Home DNA testing kits are revealing widespread fertility doctor abuses
A new field of litigation has evolved in the United State: denouncing fertility fraud. In the latest episode, a nation-wide firm, Peiffer Wolf Carr Kane & Conway, announced that it was pursuing two fertility doctors who allegedly used their own sperm a generation ago to get women pregnant and without informing them.
This is just the tip of the iceberg, according to Adam Wolf, the lawyer handling the cases. He claims that hundreds of fertility fraud cases will emerge across the US as people begin to investigate their geneology using home DNA testing kits.
In the first case, a San Francisco woman discovered that both of her children were the offspring of her fertility doctor, Dr Michael S. Kiken. Furthermore, through Kiken, the children are carriers of Tay Sachs disease.
In the second case a San Diego woman sought the help of Dr Philip Milgram in 1988 for artificial insemination, which resulted in the birth of their son. Milgram told her that he had used the sperm of a healthy and anonymous sperm donor — but he allegedly used his own instead.
Milgram later was stripped of his medical license in California for drug-related conduct. He faced accusations of practicing medicine while intoxicated, failing to maintain records, and a host of other offenses. He later regained his license and now practices “addiction medicine” in the San Diego area.
Wolf is lobbying for federal regulation of the fertility industry. He told the media: “The actions of these doctors are horrific. The gross misconduct committed by these doctors is a profoundly intimate betrayal … We have to decide as a nation that the Wild West days for the IVF/fertility industry are over.”
Katie Richards is the San Francisco-area mother in the case against Dr Kiken. She said: “Dr Kiken used his own sperm. It’s sickening. Now, I have to live knowing that he violated me, and that my children – whom I love dearly – are a result of his disgusting conduct. All of our memories, and all of the memories that we have yet to make are forever tainted.”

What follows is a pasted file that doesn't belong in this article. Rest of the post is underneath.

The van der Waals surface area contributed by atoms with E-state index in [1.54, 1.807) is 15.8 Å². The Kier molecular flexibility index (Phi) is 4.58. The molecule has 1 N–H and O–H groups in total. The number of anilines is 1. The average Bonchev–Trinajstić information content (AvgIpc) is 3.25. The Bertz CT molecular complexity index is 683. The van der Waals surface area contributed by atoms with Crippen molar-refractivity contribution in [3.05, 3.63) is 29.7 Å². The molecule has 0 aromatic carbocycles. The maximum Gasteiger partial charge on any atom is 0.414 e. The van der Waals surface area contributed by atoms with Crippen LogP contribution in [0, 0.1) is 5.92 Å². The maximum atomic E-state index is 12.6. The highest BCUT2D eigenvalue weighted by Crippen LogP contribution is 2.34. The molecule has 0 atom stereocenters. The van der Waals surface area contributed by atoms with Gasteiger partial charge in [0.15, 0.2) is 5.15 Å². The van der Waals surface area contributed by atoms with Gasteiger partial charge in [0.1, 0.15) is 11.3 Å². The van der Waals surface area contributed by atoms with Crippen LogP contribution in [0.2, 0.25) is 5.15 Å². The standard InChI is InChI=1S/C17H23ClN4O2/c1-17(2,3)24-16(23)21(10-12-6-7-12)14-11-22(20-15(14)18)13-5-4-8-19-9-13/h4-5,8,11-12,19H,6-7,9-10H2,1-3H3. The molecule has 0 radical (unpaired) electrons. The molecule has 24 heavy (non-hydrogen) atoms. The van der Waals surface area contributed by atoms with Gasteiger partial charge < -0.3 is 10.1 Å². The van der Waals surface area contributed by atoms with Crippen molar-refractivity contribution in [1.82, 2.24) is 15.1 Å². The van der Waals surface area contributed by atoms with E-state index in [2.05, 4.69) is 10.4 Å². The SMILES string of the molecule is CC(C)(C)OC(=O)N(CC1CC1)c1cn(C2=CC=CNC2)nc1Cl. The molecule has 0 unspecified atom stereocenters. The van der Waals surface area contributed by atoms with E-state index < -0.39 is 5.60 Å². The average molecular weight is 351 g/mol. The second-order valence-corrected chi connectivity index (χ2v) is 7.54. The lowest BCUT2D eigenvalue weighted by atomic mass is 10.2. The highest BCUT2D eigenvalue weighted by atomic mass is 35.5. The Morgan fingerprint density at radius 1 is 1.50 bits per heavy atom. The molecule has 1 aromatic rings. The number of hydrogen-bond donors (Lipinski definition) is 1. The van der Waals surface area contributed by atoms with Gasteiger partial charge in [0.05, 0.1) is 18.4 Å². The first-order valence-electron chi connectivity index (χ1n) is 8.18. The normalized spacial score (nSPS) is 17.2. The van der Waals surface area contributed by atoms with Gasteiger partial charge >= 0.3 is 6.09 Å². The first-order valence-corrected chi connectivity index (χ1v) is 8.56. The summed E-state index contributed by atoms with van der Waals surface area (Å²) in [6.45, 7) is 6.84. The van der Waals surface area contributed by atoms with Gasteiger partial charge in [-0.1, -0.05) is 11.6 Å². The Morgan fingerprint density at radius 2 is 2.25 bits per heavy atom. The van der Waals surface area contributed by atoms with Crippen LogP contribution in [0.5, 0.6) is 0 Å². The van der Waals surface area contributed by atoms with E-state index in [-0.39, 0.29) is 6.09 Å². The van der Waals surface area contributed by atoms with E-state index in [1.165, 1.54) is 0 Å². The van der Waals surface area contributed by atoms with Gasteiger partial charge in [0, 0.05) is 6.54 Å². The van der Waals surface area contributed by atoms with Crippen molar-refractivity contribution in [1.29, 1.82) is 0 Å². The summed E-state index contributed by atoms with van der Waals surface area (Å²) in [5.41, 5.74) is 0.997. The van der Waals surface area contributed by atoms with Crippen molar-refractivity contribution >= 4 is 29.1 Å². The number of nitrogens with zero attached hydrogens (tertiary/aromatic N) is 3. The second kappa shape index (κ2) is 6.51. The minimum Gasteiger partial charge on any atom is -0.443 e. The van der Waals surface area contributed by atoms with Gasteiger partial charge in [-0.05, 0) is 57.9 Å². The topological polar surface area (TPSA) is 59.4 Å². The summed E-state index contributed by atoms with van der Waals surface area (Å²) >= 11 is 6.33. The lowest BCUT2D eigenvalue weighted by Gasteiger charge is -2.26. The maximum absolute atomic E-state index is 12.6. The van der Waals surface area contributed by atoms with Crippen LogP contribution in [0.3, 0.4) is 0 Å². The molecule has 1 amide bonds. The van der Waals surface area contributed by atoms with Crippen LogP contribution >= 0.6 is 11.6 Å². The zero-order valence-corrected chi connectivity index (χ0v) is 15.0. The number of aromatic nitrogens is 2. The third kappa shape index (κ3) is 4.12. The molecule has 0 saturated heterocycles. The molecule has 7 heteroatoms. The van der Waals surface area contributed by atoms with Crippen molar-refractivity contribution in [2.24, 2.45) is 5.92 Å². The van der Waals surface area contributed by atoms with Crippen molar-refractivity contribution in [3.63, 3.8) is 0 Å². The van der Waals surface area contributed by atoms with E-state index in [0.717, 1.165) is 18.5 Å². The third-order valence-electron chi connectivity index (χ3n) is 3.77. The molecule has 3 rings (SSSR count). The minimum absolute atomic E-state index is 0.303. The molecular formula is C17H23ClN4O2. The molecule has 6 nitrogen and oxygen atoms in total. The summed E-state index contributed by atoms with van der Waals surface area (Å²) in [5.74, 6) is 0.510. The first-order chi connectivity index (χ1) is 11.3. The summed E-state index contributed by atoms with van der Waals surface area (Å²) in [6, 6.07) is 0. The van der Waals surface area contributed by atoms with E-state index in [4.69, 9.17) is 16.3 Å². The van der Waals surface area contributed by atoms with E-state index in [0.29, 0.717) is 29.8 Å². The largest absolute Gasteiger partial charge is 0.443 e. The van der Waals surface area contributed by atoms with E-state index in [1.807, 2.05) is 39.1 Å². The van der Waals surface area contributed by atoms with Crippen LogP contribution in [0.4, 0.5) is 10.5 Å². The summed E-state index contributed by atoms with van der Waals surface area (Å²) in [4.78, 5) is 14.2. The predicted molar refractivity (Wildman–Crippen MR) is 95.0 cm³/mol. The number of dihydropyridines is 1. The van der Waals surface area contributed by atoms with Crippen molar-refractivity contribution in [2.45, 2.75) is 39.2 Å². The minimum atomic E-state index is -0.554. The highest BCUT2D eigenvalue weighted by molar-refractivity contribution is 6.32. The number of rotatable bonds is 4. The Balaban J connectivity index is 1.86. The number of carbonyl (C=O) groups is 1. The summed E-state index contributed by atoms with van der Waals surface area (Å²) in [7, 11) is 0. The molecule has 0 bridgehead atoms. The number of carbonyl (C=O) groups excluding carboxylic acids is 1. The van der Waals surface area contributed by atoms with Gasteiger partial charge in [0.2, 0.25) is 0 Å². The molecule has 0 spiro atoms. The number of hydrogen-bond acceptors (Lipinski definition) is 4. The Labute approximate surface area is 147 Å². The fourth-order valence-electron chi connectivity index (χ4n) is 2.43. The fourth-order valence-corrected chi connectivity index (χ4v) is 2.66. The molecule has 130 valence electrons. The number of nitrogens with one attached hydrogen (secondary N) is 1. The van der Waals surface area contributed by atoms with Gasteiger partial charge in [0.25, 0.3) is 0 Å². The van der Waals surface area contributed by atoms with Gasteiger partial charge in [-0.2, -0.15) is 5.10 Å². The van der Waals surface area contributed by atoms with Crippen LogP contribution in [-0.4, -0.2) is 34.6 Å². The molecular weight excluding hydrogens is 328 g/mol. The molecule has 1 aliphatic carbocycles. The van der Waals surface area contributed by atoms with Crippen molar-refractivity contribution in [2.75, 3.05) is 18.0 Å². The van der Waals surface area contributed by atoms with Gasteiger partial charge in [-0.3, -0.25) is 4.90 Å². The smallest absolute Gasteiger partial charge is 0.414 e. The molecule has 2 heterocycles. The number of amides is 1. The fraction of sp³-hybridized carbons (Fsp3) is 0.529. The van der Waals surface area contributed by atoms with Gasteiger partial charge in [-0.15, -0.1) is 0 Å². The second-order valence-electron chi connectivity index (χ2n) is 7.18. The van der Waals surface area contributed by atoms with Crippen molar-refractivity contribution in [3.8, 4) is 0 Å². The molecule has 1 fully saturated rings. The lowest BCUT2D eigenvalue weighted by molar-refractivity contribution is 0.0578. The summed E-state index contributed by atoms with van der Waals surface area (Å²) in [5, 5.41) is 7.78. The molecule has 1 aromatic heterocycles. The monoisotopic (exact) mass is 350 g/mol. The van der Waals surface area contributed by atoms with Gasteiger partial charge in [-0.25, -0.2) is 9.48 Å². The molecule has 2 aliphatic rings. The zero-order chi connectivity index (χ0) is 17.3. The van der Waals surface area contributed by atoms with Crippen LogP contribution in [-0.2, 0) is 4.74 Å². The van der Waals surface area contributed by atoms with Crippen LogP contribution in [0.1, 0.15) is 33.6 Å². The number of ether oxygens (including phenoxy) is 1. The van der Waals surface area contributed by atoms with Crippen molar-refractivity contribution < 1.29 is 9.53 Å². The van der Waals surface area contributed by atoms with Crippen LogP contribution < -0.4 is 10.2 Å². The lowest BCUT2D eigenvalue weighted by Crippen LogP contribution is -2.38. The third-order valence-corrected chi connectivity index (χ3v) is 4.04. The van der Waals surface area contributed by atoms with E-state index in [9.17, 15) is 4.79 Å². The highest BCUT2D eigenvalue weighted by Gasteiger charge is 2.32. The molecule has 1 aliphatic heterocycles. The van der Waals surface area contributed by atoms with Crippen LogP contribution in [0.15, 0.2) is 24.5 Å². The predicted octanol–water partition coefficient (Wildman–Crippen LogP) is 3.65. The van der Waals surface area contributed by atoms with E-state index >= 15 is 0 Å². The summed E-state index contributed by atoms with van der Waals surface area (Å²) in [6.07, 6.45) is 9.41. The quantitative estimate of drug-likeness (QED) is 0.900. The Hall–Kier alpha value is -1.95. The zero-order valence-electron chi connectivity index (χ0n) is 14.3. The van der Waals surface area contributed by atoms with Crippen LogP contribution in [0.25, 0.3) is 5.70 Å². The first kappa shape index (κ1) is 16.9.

Her daughter, Julie Druyor, also expressed her dismay: “I used to look in the mirror and recognize who was looking back at me. Now, sometimes I look in the mirror and don’t even recognize myself. Sometimes, I see ‘him.’ Sometimes, I see the man who violated my mother’s trust and turned our worlds upside down. I’m a product of my mother’s abuser.”
Bev Willhelm, of San Diego, is the mother in the case against Dr Milgram, said: “Instead of using the sperm of an anonymous donor and a physically and mentally healthy individual, as he promised, Dr Milgram used the sperm of a drug addict who had serious mental health issues … his own sperm.”
Most of the individuals who are the offspring of fertility fraud will now be between 30 and 45 years old, reflecting the advent of inexpensive and widely available home DNA testing kits, such as Ancestry.com and 23andMe, which are often purchased as holiday presents. Wolf noted that families across America may be just a Christmas gift away from learning about a dark and unexpected part of their genetic past.
Michael Cook is editor of BioEdge
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